Naturally, the literary imagination is free to wander where it wishes, and Roth’s produces very lively fiction. But as a novel about politics, this book is irrelevant—except perhaps inadvertently. . . . For the real fear aroused by Roth’s novel is not that America is under “threat of becoming fascist” but that many of its leading cultural figures, and a part of American Jewry, are not prepared to sustain a war against the anti-Semites and the America-haters of our own time. The danger it points to is not the danger it describes; the danger it points to is of political infantilization.

Read more at Commentary

More about: American Jewish literature, Anti-Semitism, Fascism, Holocaust, Philip Roth, Television

How Israel Can Break the Cycle of Wars in Gaza

Last month saw yet another round of fighting between the Jewish state and Gaza-based terrorist groups. This time, it was Palestinian Islamic Jihad (PIJ) that began the conflict; in other cases, it was Hamas, which rules the territory. Such outbreaks have been numerous in the years since 2009, and although the details have varied somewhat, Israel has not yet found a way to stop them, or to save the residents of the southwestern part of the country from the constant threat of rocket fire. Yossi Kuperwasser argues that a combination of military, economic, and diplomatic pressure might present an alternative solution:

In Gaza, Jerusalem plays a key role in developing the rules that determine what the parties can and cannot do. Such rules are designed to give the Israelis the ability to deter attacks, defend territory, maintain intelligence dominance, and win decisively. These rules assure Hamas that its rule over Gaza will not be challenged and that, in between the rounds of escalation, it will be allowed to continue its military buildup, as the Israelis seldom strike first, and the government’s responses to Hamas’s limited attacks are always measured and proportionate.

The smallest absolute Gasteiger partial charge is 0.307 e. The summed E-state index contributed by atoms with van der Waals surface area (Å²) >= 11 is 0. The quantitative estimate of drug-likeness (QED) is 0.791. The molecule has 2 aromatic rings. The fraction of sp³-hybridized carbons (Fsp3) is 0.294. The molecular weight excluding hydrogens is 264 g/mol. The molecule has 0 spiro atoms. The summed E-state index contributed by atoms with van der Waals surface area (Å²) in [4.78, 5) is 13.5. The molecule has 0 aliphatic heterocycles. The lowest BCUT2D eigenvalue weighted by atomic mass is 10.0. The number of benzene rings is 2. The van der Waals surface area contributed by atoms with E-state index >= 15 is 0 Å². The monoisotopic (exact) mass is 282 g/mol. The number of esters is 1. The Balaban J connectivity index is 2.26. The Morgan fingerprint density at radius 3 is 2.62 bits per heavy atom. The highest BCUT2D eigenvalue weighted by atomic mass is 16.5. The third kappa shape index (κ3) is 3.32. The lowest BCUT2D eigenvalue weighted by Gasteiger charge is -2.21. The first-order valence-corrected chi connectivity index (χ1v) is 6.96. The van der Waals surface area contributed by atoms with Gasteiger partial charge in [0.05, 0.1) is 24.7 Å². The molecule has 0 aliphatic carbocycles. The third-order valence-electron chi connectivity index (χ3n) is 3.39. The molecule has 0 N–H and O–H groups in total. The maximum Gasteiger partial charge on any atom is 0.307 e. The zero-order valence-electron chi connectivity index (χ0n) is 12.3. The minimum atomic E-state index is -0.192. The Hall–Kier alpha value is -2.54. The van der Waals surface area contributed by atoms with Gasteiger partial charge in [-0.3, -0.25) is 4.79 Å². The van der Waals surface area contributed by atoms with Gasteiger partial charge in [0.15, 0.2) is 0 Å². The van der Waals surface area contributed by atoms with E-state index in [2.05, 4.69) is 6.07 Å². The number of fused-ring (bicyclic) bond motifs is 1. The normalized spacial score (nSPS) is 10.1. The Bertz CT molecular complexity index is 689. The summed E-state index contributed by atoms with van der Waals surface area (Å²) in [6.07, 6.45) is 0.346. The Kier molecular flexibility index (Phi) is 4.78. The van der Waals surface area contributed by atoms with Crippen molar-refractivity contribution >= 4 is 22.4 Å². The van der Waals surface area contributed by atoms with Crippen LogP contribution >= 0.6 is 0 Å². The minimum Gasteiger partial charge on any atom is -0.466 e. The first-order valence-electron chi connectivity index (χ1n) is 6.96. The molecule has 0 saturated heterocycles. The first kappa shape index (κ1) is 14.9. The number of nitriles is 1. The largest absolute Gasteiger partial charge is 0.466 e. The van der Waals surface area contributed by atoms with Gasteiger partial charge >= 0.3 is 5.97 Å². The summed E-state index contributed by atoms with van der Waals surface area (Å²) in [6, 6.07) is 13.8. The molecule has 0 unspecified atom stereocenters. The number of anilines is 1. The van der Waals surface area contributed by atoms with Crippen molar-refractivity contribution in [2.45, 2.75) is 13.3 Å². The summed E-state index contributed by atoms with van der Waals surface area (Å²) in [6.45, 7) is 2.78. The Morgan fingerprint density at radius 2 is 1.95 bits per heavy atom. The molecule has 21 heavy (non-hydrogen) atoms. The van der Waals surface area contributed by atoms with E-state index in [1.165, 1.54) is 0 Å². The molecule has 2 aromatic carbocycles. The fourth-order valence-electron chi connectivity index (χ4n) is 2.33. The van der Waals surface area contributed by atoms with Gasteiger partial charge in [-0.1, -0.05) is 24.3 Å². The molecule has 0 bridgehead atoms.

The flaws in such an approach are clear: it grants Hamas the ability to develop its offensive capabilities, increase its political power, and condemn Israelis—especially those living within range of the Gaza Strip—to persistent threats from Hamas terrorists.

A far more effective [goal] would be to rid Israel of Hamas’s threat by disarming it, prohibiting its rearmament, and demonstrating conclusively that threatening Israel is indisputably against its interests. Achieving this goal will not be easy, but with proper preparation, it may be feasible at the appropriate time.

Revisiting the rule according to which Jerusalem remains tacitly committed to not ending Hamas rule in Gaza is key for changing the dynamics of this conflict. So long as Hamas knows that the Israelis will not attempt to uproot it from Gaza, it can continue arming itself and conducting periodic attacks knowing the price it will pay may be heavy—especially if Jerusalem changes the other rules mentioned—but not existential.

Read more at Middle East Quarterly

More about: Gaza Strip, Hamas, Israeli Security, Palestinian Islamic Jihad